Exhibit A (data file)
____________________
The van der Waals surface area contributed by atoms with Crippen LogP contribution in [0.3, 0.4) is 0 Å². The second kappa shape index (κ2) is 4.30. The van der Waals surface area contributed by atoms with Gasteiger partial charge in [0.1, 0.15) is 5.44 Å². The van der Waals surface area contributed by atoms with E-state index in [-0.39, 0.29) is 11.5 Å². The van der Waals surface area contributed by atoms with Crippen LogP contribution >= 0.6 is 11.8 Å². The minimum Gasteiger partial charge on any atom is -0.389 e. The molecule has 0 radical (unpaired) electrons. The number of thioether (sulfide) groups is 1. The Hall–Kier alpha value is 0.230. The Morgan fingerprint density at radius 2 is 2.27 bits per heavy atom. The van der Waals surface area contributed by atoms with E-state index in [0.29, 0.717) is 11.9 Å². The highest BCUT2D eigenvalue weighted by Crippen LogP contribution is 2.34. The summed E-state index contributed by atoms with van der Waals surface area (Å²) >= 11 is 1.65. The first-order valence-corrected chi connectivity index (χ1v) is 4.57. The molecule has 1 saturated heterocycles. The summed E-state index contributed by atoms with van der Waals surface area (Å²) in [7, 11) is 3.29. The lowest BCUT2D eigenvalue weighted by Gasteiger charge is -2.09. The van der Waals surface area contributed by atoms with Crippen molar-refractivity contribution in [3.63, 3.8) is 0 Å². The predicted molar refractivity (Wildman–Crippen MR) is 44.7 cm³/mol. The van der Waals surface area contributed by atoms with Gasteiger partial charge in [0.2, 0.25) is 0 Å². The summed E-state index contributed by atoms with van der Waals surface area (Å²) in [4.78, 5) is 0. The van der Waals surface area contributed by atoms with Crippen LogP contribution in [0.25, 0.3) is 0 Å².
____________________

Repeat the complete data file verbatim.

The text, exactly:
The van der Waals surface area contributed by atoms with Crippen LogP contribution in [0.3, 0.4) is 0 Å². The second kappa shape index (κ2) is 4.30. The van der Waals surface area contributed by atoms with Gasteiger partial charge in [0.1, 0.15) is 5.44 Å². The van der Waals surface area contributed by atoms with E-state index in [-0.39, 0.29) is 11.5 Å². The van der Waals surface area contributed by atoms with Crippen LogP contribution >= 0.6 is 11.8 Å². The minimum Gasteiger partial charge on any atom is -0.389 e. The molecule has 0 radical (unpaired) electrons. The number of thioether (sulfide) groups is 1. The Hall–Kier alpha value is 0.230. The Morgan fingerprint density at radius 2 is 2.27 bits per heavy atom. The van der Waals surface area contributed by atoms with E-state index in [0.29, 0.717) is 11.9 Å². The highest BCUT2D eigenvalue weighted by Crippen LogP contribution is 2.34. The summed E-state index contributed by atoms with van der Waals surface area (Å²) >= 11 is 1.65. The first-order valence-corrected chi connectivity index (χ1v) is 4.57. The molecule has 1 saturated heterocycles. The summed E-state index contributed by atoms with van der Waals surface area (Å²) in [7, 11) is 3.29. The lowest BCUT2D eigenvalue weighted by Gasteiger charge is -2.09. The van der Waals surface area contributed by atoms with Crippen molar-refractivity contribution in [3.63, 3.8) is 0 Å². The predicted molar refractivity (Wildman–Crippen MR) is 44.7 cm³/mol. The van der Waals surface area contributed by atoms with Gasteiger partial charge in [0.2, 0.25) is 0 Å². The summed E-state index contributed by atoms with van der Waals surface area (Å²) in [4.78, 5) is 0. The van der Waals surface area contributed by atoms with Crippen LogP contribution in [0.25, 0.3) is 0 Å².